Infant formula marketing practices behind breastfeeding decline: IBFAN


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Infant formula marketing practices behind breastfeeding decline: IBFAN

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Breastfeeding rates have declined significantly in Asia as a result of intensifying competition in the infant formula sector, according to a report from the International Baby Food Action Network (IBFAN).

The proportion of exclusively breastfeeding mothers in East Asia fell from 45% in 2006 to 29% in 2012, according to UNICEF data cited in the IBFAN report, Breaking the Rules, Stretching the Rules 2014. 

Much of the blame for this decline can, according to the report, be attributed "squarely"​ to marketing and the payment of incentives to health workers to promote the use of infant formula products.

The increasingly competitive nature of the sector is the key driver of these practices, said the report.

“The market is so profitable that further acquisitions have led to more concentration, leaving two global leaders in fierce competition: Nestlé and Danone. Smaller companies are just as aggressive and the lucrative China market attracts new export investments (e.g. Canada, Ireland),”​ it said.

“Rather than abide by international recommendations, companies use new public methods to avoid national regulations. They are pushing new products and have even admitted using bribery to get a foot in the door of hospitals, still the most effective way of gaining new consumers.”

813 violations

In the report, launched last week, IBFAN detailed 813 alleged violations of the International Code of Marketing of Breast-milk Substitutes by 27 companies in 81 countries between January 2011 and December 2013.

"It names and shames those companies and reminds the world that breastfeeding rates will continue to decline as long as corporate promotion is allowed to compete with breastfeeding and undermine mothers' confidence,"​ it said.

"The inevitable consequence is increased levels of mortality and morbidity among infants and young children."

The report detailed scores of alleged violations of the International Code of Marketing of Breast-milk Substitutes by leading infant formula manufacturers in countries including China, Egypt, Canada and Georgia.

Violations of the Code identified by IBFAN relate to advertising, events, in-shop promotion, and free samples.

Social media

Alongside these claims, IBFAN also scrutinized the use of social media by infant formula brands.

Platforms such as Twitter, Facebook, YouTube, Instagram, and Google+ “provide a new avenue for companies to advertise products on electronic communication channels," ​the report said.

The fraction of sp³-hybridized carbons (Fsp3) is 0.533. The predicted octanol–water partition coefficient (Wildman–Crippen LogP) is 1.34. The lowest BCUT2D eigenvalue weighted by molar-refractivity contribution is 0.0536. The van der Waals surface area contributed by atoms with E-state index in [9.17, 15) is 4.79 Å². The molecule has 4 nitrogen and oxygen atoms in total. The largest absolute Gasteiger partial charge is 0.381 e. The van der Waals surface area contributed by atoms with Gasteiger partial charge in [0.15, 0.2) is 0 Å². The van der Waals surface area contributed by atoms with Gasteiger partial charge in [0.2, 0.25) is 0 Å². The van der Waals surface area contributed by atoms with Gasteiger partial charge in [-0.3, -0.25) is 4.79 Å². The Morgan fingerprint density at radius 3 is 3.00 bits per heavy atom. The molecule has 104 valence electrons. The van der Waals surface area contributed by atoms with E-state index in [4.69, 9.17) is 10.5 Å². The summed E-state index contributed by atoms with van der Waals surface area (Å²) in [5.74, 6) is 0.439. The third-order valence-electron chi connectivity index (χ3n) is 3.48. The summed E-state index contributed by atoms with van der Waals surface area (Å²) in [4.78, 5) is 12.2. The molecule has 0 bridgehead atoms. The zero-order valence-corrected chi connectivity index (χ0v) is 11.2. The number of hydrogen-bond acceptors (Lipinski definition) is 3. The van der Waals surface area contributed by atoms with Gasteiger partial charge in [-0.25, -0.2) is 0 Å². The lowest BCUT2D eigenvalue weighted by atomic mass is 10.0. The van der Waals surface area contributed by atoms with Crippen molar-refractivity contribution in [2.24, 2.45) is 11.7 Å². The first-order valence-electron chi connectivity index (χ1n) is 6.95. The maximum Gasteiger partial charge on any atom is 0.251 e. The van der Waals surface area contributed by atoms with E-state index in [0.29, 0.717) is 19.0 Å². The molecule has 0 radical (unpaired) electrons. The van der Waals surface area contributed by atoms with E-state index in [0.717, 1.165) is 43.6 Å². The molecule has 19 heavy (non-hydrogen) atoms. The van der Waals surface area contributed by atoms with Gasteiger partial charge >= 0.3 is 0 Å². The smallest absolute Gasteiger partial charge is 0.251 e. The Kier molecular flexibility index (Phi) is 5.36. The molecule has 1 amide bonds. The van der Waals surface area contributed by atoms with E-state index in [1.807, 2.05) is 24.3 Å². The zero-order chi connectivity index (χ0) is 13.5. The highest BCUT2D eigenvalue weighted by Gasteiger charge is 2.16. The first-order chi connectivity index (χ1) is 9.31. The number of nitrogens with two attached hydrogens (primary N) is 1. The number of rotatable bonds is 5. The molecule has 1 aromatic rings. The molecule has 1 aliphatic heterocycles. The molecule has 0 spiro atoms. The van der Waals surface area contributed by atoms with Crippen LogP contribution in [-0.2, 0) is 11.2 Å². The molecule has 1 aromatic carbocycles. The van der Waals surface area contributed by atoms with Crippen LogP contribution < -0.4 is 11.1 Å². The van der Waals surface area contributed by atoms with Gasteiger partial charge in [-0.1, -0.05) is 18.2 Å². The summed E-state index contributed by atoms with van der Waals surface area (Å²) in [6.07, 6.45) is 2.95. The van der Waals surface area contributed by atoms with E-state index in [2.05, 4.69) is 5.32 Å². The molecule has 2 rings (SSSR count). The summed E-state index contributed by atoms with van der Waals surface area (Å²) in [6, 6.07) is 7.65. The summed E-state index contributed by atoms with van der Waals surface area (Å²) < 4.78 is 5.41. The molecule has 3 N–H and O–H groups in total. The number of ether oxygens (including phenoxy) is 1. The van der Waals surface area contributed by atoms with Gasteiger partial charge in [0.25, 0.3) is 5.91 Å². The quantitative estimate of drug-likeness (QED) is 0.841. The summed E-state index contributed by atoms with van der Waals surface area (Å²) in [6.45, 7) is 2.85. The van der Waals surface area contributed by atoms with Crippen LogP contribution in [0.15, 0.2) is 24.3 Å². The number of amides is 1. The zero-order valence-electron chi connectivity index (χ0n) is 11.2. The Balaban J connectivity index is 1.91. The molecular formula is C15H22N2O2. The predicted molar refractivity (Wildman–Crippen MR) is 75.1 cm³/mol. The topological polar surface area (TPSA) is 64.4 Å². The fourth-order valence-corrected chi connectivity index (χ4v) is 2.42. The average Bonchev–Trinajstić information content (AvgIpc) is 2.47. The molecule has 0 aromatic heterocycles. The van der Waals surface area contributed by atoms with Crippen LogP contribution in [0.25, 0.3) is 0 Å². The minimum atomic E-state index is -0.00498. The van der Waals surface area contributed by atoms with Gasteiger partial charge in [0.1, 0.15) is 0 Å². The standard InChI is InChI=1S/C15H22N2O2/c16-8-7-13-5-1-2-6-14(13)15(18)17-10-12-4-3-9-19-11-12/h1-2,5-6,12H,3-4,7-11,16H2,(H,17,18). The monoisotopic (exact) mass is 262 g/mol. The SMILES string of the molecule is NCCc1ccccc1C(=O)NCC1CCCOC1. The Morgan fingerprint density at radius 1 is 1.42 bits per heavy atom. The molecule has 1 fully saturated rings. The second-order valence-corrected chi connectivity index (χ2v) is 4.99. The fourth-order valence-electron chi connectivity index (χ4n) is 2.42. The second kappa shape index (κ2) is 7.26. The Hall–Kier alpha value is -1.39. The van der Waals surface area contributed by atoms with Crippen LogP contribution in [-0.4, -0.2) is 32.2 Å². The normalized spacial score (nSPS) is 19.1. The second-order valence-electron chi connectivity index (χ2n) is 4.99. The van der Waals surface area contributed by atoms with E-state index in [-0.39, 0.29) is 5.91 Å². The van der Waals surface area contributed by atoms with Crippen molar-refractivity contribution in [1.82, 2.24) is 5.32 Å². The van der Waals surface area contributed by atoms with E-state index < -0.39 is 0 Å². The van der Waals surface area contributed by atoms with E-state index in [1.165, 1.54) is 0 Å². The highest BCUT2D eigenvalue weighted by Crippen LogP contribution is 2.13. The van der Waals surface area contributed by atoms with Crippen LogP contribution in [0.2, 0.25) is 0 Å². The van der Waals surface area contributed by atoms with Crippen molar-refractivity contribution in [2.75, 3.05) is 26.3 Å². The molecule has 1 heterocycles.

“These mobile and web-based technologies use ‘behavioral targeting’ offering a plethora of opportunities for companies to interact directly with unsuspecting consumers.”

“Advancing their electronic marketing even further, companies are developing mobile software application that millions can download onto their mobile phones, tablets, laptops and PCs. Companies use these apps as direct promotional tools. Several apps are purportedly designed to ‘help’ pregnant women and new mothers. Special offers, discounts, contests, product launches and campaign announcements are now available to tech-savvy young mothers and their families.”

To see the report in full, click here.

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1 comment

Timely topic

Posted by Beth Meyer-Osterly,

Thank you, Mark, for this excellent article. I think that it is a timely issue that dairy processors and marketers need to be aware of. As a proponent of dairy products and someone who is employed by the dairy industry, I have to say that setting dairy up as the enemy of breastfeeding is a tactical error on our part. Overwhelmingly the research and policy both in the US and internationally favor breastfeeding, so taking up the argument from a few lone studies that formula is better would be ill advised. I think instead that if we in the dairy industry position ourselves as a partner in health with new and breastfeeding mothers we could make use of an excellent opportunity. I believe that there is a need for the public to be educated about the nutrient and calorie needs of breastfeeding mothers themselves. Dairy products can play an essential role in meeting the breastfeeding mother's dietary needs, and in doing so, maintain valuable real estate within the breastfeeding mother's fridge and pantry. The major players within the industry could even market a protein-rich drink geared specifically towards breastfeeding mothers that is formulated to meet their nuritional needs and position ourselves as having a role in the health of infants through this means. This is where dairy could avoid alienating the pro-breastfeeding contingent, which is a growing population here in the US. These young women are in many cases the decision makers in regards to grocery purchasing within their homes and they could be attracted and retained by the industry as lifelong consumers of dairy if we tread lightly on this topic and avoid an overly political stance that could harm our reputation and alienate some of the most educated and income-elastic consumers in the marketplace who are going to breastfeed regardless of how are marketing budgets are spent in the promotion of infant formula, and at this stage exist as a huge missed opportunity for dairy.

Thanks again, Mark, for an excellent and well-researched article. I always enjoy reading your contributions to the dairy knowledge base.

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